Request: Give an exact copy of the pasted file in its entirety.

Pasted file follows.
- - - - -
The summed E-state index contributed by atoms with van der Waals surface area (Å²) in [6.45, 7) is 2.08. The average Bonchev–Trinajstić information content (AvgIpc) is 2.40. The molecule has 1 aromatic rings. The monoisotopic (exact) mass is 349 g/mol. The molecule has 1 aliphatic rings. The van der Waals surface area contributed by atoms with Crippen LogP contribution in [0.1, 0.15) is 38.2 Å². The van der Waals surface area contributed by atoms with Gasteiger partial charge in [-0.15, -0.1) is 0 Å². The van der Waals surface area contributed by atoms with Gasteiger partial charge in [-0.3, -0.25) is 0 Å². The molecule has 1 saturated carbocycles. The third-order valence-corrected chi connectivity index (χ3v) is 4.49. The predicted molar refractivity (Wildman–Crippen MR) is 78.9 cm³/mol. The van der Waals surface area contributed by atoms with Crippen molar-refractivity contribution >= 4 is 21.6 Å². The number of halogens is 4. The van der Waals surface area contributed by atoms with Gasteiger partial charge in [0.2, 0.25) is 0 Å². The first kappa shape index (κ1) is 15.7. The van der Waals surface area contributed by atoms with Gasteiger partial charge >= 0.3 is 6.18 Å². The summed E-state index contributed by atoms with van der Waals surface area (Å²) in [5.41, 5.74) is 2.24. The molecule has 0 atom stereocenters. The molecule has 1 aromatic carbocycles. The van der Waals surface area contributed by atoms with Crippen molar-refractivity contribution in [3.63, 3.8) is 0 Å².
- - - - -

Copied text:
The summed E-state index contributed by atoms with van der Waals surface area (Å²) in [6.45, 7) is 2.08. The average Bonchev–Trinajstić information content (AvgIpc) is 2.40. The molecule has 1 aromatic rings. The monoisotopic (exact) mass is 349 g/mol. The molecule has 1 aliphatic rings. The van der Waals surface area contributed by atoms with Crippen LogP contribution in [0.1, 0.15) is 38.2 Å². The van der Waals surface area contributed by atoms with Gasteiger partial charge in [-0.15, -0.1) is 0 Å². The van der Waals surface area contributed by atoms with Gasteiger partial charge in [-0.3, -0.25) is 0 Å². The molecule has 1 saturated carbocycles. The third-order valence-corrected chi connectivity index (χ3v) is 4.49. The predicted molar refractivity (Wildman–Crippen MR) is 78.9 cm³/mol. The van der Waals surface area contributed by atoms with Crippen molar-refractivity contribution >= 4 is 21.6 Å². The number of halogens is 4. The van der Waals surface area contributed by atoms with Gasteiger partial charge in [0.2, 0.25) is 0 Å². The first kappa shape index (κ1) is 15.7. The van der Waals surface area contributed by atoms with Gasteiger partial charge >= 0.3 is 6.18 Å². The summed E-state index contributed by atoms with van der Waals surface area (Å²) in [5.41, 5.74) is 2.24. The molecule has 0 atom stereocenters. The molecule has 1 aromatic carbocycles. The van der Waals surface area contributed by atoms with Crippen molar-refractivity contribution in [3.63, 3.8) is 0 Å².